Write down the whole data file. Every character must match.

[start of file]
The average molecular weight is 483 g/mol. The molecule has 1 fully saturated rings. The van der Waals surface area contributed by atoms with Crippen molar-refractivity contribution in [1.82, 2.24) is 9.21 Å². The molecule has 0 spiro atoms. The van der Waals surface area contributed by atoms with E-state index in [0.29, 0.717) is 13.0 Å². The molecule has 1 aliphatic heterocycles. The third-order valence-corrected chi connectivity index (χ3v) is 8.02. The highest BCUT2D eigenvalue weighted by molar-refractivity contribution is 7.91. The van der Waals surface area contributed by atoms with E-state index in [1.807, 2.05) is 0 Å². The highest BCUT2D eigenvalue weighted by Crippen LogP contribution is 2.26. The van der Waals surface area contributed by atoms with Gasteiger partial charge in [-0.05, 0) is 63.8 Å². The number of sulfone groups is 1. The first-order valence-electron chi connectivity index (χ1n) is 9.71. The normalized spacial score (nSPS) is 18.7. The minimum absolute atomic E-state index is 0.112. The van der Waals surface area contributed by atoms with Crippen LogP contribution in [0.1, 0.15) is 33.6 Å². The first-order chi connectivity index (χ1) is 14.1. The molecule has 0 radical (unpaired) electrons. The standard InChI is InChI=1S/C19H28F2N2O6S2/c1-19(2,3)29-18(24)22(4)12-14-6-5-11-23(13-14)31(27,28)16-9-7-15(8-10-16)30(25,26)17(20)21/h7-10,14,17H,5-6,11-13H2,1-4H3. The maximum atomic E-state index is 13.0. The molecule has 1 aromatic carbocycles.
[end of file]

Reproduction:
The average molecular weight is 483 g/mol. The molecule has 1 fully saturated rings. The van der Waals surface area contributed by atoms with Crippen molar-refractivity contribution in [1.82, 2.24) is 9.21 Å². The molecule has 0 spiro atoms. The van der Waals surface area contributed by atoms with E-state index in [0.29, 0.717) is 13.0 Å². The molecule has 1 aliphatic heterocycles. The third-order valence-corrected chi connectivity index (χ3v) is 8.02. The highest BCUT2D eigenvalue weighted by molar-refractivity contribution is 7.91. The van der Waals surface area contributed by atoms with E-state index in [1.807, 2.05) is 0 Å². The highest BCUT2D eigenvalue weighted by Crippen LogP contribution is 2.26. The van der Waals surface area contributed by atoms with Gasteiger partial charge in [-0.05, 0) is 63.8 Å². The number of sulfone groups is 1. The first-order valence-electron chi connectivity index (χ1n) is 9.71. The normalized spacial score (nSPS) is 18.7. The minimum absolute atomic E-state index is 0.112. The van der Waals surface area contributed by atoms with Crippen LogP contribution in [0.1, 0.15) is 33.6 Å². The first-order chi connectivity index (χ1) is 14.1. The molecule has 0 radical (unpaired) electrons. The standard InChI is InChI=1S/C19H28F2N2O6S2/c1-19(2,3)29-18(24)22(4)12-14-6-5-11-23(13-14)31(27,28)16-9-7-15(8-10-16)30(25,26)17(20)21/h7-10,14,17H,5-6,11-13H2,1-4H3. The maximum atomic E-state index is 13.0. The molecule has 1 aromatic carbocycles.